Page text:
Conservative leader David Cameron seized on the case of the two young Doncaster brothers who beat and tortured two other boys as another example of Britain’s “broken society”.
The background of the brothers, then aged 10 and 11, has been much reported. They had a “toxic family life,” as a defence lawyer put it, the ingredients of which were a brutal father, a drug-dependent mother and a regime of “routine aggression, violence and chaos”.
Sizeable fragments of Mr Cameron’s broken society land regularly in social workers’ caseloads
A key question facing the serious case review, a summary of which was published by Doncaster MBC on 22 January, was why social workers and their colleagues in other agencies had not intervened long before the brothers committed their crimes.
They had known about the domestic violence since 1995, one or other of the seven sons had presented with injuries and evidence of emotional and physical neglect on several occasions, and the two brothers had shown a “very serious and escalating pattern of violent behaviour” in education and in their community.
By late 2008, the family’s problems had become “entrenched and extreme”.
Sizeable fragments of Mr Cameron’s broken society land regularly in social workers’ caseloads and the sad fact confronting all children’s professionals is that child neglect is nothing unusual. According to the charity Action for Children, studies suggest that up to 10% of children experience neglect and it is the most common category of abuse in child protection plans, accounting for 45% of cases.
High staff turnover, inadequate supervision and disconnected local agencies make it harder to see what is happening in families over time
Social workers have sometimes downplayed the importance of neglect compared with sexual and physical abuse, which are more easily diagnosed as “acute” episodes calling for an immediate response.
But it is now better understood that the pressures associated with neglect in a family can slowly build up and erupt into something worse.
In his report commissioned by the government after the death of Baby Peter in Haringey, Lord Laming spoke of the need for early intervention “averting escalation to the point at which families are in crisis.”
Child protection plans should have clear objectives, he said, with realistic timescales for action to “ensure a child is not subjected to long-term neglect”.
David Berridge, professor of child and family welfare at the University of Bristol, says that practitioners should have more training to recognise the symptoms of gradual decline in a neglectful family. “Neglect is now a major registration category for child protection plans. Partly because we understand more about physical and sexual abuse so that those numbers have fallen,” he says.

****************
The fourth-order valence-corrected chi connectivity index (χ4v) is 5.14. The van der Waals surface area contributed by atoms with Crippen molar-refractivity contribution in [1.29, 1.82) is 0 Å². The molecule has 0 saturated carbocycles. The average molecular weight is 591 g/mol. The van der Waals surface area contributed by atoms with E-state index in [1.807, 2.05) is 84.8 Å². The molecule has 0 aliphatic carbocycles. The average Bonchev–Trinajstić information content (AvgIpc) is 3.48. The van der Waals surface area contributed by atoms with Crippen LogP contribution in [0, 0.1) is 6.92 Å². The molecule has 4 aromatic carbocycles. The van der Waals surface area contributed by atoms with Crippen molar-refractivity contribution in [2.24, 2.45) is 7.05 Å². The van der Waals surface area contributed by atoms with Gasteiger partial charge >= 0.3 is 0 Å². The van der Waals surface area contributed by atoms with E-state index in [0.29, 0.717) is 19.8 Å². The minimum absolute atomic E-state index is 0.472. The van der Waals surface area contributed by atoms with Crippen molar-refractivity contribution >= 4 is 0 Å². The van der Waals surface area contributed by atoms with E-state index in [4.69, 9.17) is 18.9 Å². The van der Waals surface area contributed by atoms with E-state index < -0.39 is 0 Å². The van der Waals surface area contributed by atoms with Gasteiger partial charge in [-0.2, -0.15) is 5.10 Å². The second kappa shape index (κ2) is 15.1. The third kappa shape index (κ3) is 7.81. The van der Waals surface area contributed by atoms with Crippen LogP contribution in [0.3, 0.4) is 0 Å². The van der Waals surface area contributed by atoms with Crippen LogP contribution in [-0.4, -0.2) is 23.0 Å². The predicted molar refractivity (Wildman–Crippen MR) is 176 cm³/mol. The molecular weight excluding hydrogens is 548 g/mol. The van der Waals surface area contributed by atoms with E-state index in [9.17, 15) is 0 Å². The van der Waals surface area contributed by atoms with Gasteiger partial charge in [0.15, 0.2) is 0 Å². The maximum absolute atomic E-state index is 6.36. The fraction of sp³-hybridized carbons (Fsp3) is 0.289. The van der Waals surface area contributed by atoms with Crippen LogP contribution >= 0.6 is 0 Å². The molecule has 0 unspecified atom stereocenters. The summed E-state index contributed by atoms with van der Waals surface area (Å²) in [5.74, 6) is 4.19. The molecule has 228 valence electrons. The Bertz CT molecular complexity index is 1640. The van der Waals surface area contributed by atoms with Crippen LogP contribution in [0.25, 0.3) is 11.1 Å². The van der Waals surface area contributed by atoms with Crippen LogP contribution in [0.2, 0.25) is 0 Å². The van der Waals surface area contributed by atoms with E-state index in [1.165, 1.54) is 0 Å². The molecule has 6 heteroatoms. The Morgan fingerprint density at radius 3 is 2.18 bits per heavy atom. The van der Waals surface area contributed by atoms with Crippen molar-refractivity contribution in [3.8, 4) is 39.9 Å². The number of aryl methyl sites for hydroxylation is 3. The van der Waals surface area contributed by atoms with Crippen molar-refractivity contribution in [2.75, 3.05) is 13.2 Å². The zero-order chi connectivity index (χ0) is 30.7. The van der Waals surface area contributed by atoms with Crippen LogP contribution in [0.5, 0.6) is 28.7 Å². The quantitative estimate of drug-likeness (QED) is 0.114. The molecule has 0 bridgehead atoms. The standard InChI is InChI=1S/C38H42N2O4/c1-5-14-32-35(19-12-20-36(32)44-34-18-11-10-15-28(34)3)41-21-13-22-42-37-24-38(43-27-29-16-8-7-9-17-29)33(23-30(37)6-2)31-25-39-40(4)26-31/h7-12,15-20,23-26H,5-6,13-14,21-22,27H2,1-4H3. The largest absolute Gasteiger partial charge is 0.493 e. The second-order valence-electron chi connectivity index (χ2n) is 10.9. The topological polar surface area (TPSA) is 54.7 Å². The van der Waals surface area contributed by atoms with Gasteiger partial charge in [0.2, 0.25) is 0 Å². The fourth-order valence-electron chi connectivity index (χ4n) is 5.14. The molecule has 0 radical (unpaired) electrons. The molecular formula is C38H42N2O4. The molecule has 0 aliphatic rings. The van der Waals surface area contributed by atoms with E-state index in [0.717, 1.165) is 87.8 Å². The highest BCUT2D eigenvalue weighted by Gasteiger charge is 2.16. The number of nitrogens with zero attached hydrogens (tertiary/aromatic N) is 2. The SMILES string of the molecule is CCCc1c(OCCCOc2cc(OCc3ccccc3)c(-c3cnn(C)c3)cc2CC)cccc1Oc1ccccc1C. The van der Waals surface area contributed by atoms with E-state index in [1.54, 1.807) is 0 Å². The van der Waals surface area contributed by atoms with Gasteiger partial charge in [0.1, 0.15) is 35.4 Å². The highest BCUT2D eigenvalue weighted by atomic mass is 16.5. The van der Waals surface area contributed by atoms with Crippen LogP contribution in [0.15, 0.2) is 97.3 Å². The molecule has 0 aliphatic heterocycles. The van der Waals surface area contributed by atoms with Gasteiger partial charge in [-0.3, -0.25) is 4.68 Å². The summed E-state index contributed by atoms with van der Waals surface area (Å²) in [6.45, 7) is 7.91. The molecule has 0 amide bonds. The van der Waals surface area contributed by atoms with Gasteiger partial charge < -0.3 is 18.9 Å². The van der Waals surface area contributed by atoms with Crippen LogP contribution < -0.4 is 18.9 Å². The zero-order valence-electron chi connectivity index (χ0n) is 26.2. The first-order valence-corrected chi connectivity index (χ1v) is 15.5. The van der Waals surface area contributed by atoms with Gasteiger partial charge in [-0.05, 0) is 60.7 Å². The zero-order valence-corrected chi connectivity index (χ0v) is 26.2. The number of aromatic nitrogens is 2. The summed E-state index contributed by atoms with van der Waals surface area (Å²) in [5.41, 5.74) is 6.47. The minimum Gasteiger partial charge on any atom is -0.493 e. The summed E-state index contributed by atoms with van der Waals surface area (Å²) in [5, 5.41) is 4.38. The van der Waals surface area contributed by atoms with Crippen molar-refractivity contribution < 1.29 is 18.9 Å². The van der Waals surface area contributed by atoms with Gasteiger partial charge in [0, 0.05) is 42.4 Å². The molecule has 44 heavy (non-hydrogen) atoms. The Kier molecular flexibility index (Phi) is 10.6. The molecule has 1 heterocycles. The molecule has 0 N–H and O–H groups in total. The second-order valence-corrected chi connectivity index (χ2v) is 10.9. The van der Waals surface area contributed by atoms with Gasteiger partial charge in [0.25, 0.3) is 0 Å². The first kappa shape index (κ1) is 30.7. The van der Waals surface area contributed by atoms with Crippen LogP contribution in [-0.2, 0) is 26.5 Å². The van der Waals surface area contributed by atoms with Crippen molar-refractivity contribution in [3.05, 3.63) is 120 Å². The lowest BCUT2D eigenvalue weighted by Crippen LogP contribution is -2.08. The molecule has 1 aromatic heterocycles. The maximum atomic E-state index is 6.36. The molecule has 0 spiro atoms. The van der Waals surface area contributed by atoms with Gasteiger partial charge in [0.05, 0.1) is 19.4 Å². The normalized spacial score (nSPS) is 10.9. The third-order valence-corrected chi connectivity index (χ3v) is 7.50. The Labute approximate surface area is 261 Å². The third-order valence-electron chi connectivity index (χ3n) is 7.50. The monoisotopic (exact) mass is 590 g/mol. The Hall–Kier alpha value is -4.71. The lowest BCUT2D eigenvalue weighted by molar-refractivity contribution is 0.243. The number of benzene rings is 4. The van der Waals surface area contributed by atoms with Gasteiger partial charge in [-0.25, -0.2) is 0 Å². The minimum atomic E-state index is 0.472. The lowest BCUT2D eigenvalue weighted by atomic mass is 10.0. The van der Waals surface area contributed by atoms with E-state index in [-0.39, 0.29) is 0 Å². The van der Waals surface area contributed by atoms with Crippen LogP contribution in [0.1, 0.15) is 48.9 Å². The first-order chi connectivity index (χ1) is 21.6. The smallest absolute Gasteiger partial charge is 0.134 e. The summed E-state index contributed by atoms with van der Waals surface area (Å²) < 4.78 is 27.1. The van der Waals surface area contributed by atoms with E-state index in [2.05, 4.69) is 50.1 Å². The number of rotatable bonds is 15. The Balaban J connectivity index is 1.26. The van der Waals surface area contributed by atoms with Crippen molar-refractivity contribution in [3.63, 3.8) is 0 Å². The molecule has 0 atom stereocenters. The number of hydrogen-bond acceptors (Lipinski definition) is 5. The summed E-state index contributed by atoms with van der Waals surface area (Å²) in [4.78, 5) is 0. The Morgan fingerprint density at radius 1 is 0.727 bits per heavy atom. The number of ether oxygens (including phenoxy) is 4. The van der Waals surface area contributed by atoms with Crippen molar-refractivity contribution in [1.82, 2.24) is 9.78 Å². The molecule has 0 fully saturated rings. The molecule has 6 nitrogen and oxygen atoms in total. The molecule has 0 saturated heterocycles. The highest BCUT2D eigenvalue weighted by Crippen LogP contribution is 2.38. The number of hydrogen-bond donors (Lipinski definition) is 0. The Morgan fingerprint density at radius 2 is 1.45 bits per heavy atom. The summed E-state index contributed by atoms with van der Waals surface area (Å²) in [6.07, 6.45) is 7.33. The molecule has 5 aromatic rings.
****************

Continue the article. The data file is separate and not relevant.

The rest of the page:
“But it’s also because we’ve begun to understand that issues of neglect often underpin other harmful behaviours and that therefore they must be addressed,” he adds.
High staff turnover, inadequate supervision and disconnected local agencies make it harder to see what is happening in families over time, which is vital if concerns about continuous neglect are to trigger a tougher response.
Another impediment is the care system, which could balloon if local authorities got tougher but is costly in a time of spending cuts and appears to achieve poor outcomes for children.
And what about underlying causes? Child neglect is often correlated with poverty, domestic violence and substance misuse.
Prof Berridge regrets the fact that social workers give less attention to poverty than they did 20 years ago.
“It’s not always in social workers’ capacity to cure poverty by themselves, but they could make better use of specialist agencies in things like housing support, consumer protection and welfare rights,” he says.
If we’re going to tackle entrenched patterns of behaviour, we’ve got to invest an awful lot more in narrowing the gap between rich and poor
Marion Davis, vice-president of the Association of Directors of Children’s Services
Given the scale of child neglect, children’s departments will have to look harder for partners both to identify and eradicate it. In Doncaster, for example, 31 opportunities to intervene were missed.
Marion Davis, vice-president of the Association of Directors of Children’s Services, lists the many services - domestic violence, mental health, benefits and so on - that are well placed to spot signs that adults may be neglecting children. But, like Prof Berridge, she doubts whether this will be enough.
“If we’re going to tackle entrenched patterns of behaviour, we’ve got to invest an awful lot more in narrowing the gap between rich and poor,” she says.
“We have a very unequal society and I would rather tackle the inequalities than expand the care system to take more children into care.”
Mark Ivory, social care writer and commentator